Identity theft is one of the most common crimes in the United States. Between 2005 and 2010, 8.6 million households had at least one family member age 12 or older fall victim to an identity theft crime, according to the latest statistics from the Bureau of Justice Statistics. Over three quarters of these victims suffered a financial loss as a result of the crime. In 2012, such crimes accounted for more than $21 billion in losses, according to the “2013 Identity Fraud Report,” released by the consulting firm Javelin Strategy.
If you’re worried about falling victim to identity theft, you may be able to get insurance coverage to protect you. How does it work, and is it worth considering?
Here’s a look at your options.
What is identity theft?
Identity theft is any crime where someone makes use of your personal information, such as Social Security number, credit card numbers, bank account numbers and other details, to help them gain access to your finances or apply for loans or accounts under your name.
Close to half of these cases occur when your wallet or purse is lost or stolen, according to statistics from the Insurance Information Institute, while some criminals steal personal data from Internet files and email accounts. Often, it takes a long time for victims to realize their security has been breached—and in such cases, they’re likely to lose significantly more: The Javelin report found that victims who didn’t discover the identity theft until at least six months after it occurred lost 400 percent more than those who discovered the theft immediately.
How to prevent identity theft
There are many precautions you can take to reduce your chances of falling prey to an identity theft criminal. These strategies include:
• Reducing the amount of personal information you carry with you to the bare minimum. • Keep checkbooks, credit cards, ID cards and other items you don’t need on a regular basis in a locked safe.
• Only purchase goods online from sites with the secure prefix “https://” rather than “http://”. If you’re still concerned about a site’s authenticity, contact the site’s owner before proceeding, says Loretta Worters, vice president for the Insurance Information Institute.
• Don’t share your Social Security number, bank account details or other secure information over email or text message.
• Create unique secure passwords for every online service you use, and change them frequently.
• Sign up for online accounts with your bank and credit card companies, and monitor your purchases frequently. You can set up alerts for notifications if your credit cards are charged above a threshold that you’ve specified.
Insurance for identity theft
Still, no matter how cautious you are, you could still become a victim of an identity thief. In order to protect your assets, it may make sense to purchase an insurance policy or optional endorsement that will limit your liability in such a situation. The costs for such policies are generally quite low, though they vary based on the amount of coverage provided.
For instance, State Farm offers a $25 annual endorsement for home insurance policyholders. The coverage includes case management (negotiating on your behalf with credit card companies, banks, service providers and other affected parties), and up to $25,000 in reimbursement for expenses related to clearing your name, which might include legal fees, credit bureau report fees and up to $5,000 in lost wages.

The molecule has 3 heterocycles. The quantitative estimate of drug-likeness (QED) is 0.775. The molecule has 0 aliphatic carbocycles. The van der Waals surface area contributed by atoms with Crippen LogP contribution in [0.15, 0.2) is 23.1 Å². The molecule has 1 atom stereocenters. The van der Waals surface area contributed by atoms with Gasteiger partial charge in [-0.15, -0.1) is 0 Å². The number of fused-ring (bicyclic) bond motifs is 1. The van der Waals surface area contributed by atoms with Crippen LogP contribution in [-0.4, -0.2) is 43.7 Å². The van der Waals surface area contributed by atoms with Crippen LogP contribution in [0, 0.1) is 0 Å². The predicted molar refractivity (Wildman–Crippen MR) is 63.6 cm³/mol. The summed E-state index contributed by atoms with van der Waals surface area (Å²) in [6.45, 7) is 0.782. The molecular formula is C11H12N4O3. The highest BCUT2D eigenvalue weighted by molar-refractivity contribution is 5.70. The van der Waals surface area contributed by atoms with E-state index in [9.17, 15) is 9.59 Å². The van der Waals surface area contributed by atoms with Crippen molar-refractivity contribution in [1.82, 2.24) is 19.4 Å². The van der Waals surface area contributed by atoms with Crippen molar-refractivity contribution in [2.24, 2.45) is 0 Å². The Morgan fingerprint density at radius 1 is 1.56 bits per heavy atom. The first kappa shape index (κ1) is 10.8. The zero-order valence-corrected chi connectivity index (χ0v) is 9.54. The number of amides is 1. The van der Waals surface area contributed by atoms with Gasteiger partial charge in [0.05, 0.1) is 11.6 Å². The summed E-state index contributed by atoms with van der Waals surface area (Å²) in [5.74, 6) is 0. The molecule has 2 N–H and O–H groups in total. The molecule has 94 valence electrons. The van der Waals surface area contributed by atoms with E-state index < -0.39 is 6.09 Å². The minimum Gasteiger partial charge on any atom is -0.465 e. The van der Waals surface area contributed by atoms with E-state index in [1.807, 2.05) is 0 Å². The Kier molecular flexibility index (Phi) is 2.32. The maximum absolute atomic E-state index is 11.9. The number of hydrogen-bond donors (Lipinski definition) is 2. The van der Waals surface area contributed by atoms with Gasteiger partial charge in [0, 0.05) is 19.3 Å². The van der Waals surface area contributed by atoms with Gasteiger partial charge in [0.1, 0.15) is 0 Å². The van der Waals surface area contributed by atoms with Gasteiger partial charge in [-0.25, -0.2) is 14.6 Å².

At least a dozen other insurance companies also offer identity theft protection, either as an optional endorsement on a home insurance policy or as a standalone policy.
When it comes to choosing a policy, look over the details carefully to make sure that it’s providing enough benefits to help you if you need to file a claim. Consumer Reports points out that many identity theft insurance policies have gaps that could be expensive to fill: For instance, the $16/month American Express ID Protect Premium program will only pay costs associated with a criminal defense attorney after you have been proven innocent, leaving you to foot the bills in the meantime.
Such an insurance policy “can be a useful tool for consumers who have the means to purchase it, as long as they realize what they’re getting,” says Eva Velasquez, CEO of the Identity Theft Resource Center. “But they need to do their homework and make sure they understand what’s covered.”
Velasquez adds that purchasing such a policy doesn’t mean an individual should stop being responsible about monitoring for fraud. “Prevention and detection are better than remediation,” she says.
What to do if you’re not covered
If you’ve fallen victim to identity fraud but don’t have an insurance policy to protect you, don’t panic. You may still have protection from several sources.
Several home insurance companies, including MetLife and Grange, include some amount of identity theft protection at no extra charge on their policies. Look at your policy details carefully to find out if you already have protection.
If not, it’s possible you have coverage through your employer—a number of larger companies are offering identity fraud protection as an employee benefit. If you’re not sure, ask your HR representative.
If the identity fraud is related to unauthorized credit card purchases, the problem may be easier to resolve: Under the Fair Credit Billing Act, you are only liable for up to $50 if an unauthorized user makes purchases on your credit card. In any case, make sure to contact the affected businesses and agencies as soon as you’re aware of the unauthorized use, so that they can put a hold on the credit card or account and begin an investigation.